David Cameron overrules Environment Secretary Owen Paterson to order urgent dredging in Somerset to combat the flooding

Prime Minister also pledged to spend an extra £100m on flood defences

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David Cameron ordered the Environment Agency to abandon its opposition to river dredging as he pledged an extra £100m for flood defences this year.

In an attempt to stamp his authority on the crisis, the Prime Minister took over from the Environment Secretary, Owen Paterson, at the helm of the Cobra emergency flood committee.

Mr Paterson was due to resume his chairmanship of the committee today after facing heavy criticism for his handling of the emergency. But it was announced that he would be absent to due to emergency eye surgery for a detached retina.

Downing Street said Mr Paterson was expected to be off “for a few days” and the Communities Secretary Eric Pickles will now be “in charge” of the Government’s flood response with Mr Cameron remaining “very closely involved”.

Before the developments, the Prime Minister’s official spokesman insisted Mr Paterson was doing an “excellent job” and that Mr Cameron was taking personal charge of Cobra because the storms had inflicted damage and caused disruption affecting several government departments, as the Somerset Levels remain underwater after more than a month.

The situation in the South-west worsened after storms caused a section of sea wall in Dawlish, Devon, to collapse, leaving the railway to Cornwall hanging in mid-air. Rail service west of Exeter is likely to face weeks of disruption.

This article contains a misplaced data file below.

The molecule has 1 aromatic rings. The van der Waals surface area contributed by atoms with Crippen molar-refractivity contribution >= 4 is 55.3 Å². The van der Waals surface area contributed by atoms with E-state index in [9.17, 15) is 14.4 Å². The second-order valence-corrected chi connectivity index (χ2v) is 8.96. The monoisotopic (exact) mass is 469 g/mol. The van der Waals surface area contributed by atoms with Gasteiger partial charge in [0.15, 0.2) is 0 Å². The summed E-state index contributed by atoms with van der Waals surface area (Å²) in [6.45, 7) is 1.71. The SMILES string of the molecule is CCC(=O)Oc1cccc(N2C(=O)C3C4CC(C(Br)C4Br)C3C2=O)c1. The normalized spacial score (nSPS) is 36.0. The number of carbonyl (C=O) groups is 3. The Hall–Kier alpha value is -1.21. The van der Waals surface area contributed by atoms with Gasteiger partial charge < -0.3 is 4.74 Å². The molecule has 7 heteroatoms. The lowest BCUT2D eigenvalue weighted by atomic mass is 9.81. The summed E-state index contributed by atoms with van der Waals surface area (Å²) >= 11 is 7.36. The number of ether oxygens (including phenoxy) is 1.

Speaking at Prime Minister’s Questions, Mr Cameron pledged to do “whatever is required” to help homes and businesses get back on their feet. He announced an extra £100m for repairs and essential maintenance of flood defences over the next year.

The Prime Minister hit out at the Environment Agency – and its chairman, Lord Smith – arguing that a “new approach” was needed to deal with flooding. He said: “From the late 1990s – far too long – the Environment Agency believed that it was wrong to dredge. Those of us with rural constituencies affected by flooding have seen the effectiveness of some dredging.

“Now if it is good for some places, we need to make the argument that it would be good for many more places. I have said that we are going to see dredging on the [rivers] Tone and the Parrett in the Somerset Levels because that would make a difference. But I believe it is time for Natural England, the Environment Agency and the departments to sit round the table and work out a new approach that will make sure that something that did work, frankly, for centuries is reintroduced.”

The Prime Minister’s promise to step up dredging comes after both Mr Paterson and Lord Smith played down its effectiveness. Lord Smith has said dredging “would not have solved the problems we are facing” and would make only a “small difference”.

Many experts also believe dredging makes little difference. This is because the process –which seeks to speed a river’s flow by deepening or widening its banks – can increase erosion and siltation by removing bank vegetation.

It is also an expensive remedy because dredging must be repeated after every major flood as the river silts up.v

 

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